National Pride Is Strong Motivating Force for Olympic Athletes


For 21 days in August, more than 10,000 athletes from around the world will compete in the Summer Olympic Games in Beijing.  While they come in pursuit of personal dreams, they will also represent their respective countries. For spectators and supporters from the more than 200 countries participating, the Olympics are a chance to cheer for their countrymen and women.  For the athletes themselves, national pride is a powerful motivator. VOA's Brian Padden has the story, with additional reporting by Nico Colombant and Kari Barber in Dakar, Michael O’Sullivan in Los Angeles,  and Jim Teeple in the Palestinian Territory. (Part 5 of 5) 

Aminata Diouf will soon abandon her beauty salon business to represent Senegal in track and field at the Beijing Olympics.  This will be her third trip to the Olympics. She says the experience is always emotional.   "I feel like an ambassador, who is very proud.  It is this motivation that makes you want to train at two hundred percent of your abilities. The goal is to satisfy an entire nation," she says.

While the Olympic charter stresses peaceful competition, it is also a time of surging national pride. Olympic historian David Wallechinsky says for years the International Olympic Committee tried to limit the focus on nationalism by refusing to release national medal totals. 

"I mean, in the main press center, everybody is creating their own national medal total.  So finally they said, 'OK we are going to put a billboard up to show you the national medal total, but we are not going to talk about it.  You can do whatever you want.'  And then finally it's even on the website of the International Olympic Committee," said Wallechinsky.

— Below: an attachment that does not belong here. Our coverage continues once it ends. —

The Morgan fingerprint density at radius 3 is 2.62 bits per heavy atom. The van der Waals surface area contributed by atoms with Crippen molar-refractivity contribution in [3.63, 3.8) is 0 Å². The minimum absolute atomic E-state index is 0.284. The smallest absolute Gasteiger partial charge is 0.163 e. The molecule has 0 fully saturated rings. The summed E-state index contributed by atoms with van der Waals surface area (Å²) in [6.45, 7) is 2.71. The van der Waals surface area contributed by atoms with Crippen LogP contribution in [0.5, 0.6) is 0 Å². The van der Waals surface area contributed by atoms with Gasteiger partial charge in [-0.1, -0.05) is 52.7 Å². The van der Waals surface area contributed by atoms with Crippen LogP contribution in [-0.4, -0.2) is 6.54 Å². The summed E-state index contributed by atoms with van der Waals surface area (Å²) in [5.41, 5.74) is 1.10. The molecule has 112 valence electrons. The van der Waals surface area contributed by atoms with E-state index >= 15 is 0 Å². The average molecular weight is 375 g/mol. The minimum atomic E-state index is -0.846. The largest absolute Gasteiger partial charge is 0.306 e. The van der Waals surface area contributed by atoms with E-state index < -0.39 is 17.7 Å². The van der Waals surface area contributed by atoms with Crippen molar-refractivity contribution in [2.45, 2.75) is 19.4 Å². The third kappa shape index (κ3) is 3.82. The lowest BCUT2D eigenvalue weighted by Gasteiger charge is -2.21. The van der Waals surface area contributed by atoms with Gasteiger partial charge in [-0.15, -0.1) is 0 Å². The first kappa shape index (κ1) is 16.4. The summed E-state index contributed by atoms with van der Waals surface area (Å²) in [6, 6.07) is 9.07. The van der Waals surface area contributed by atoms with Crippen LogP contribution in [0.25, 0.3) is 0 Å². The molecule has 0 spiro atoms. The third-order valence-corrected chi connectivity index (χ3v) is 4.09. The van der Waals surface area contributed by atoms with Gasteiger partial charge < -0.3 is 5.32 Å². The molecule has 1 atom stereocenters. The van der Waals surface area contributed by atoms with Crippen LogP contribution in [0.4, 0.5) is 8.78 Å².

Patriotism can give athletes a sense of purpose beyond personal achievement. 

Palestinian sprinter Ghadeer Ghroof, 17,  says she hopes that by competing in the Olympics she can bring international attention to the plight of her people. "I am going to represent Palestine, a country that is considered by many to be an irrelevant place.  It is not irrelevant.  It has people like us - educated people. It has concerned and educated people, and I am going to prove that to them at the Olympic games," she said.

Pride in an Olympic athletes can unite, if only for a short time, an entire nation.

In the 2004 Athens Olympics, the Iraqi soccer team's unexpected success, making it all the way to the semi-finals, became a symbol of unity and hope to a nation in the clutch of daily violence. Former Parlympian John Register works with the U.S. Olympic Committee's program for physically handicapped athletes. He says the Olympics can also be a place of reconciliation for enemies.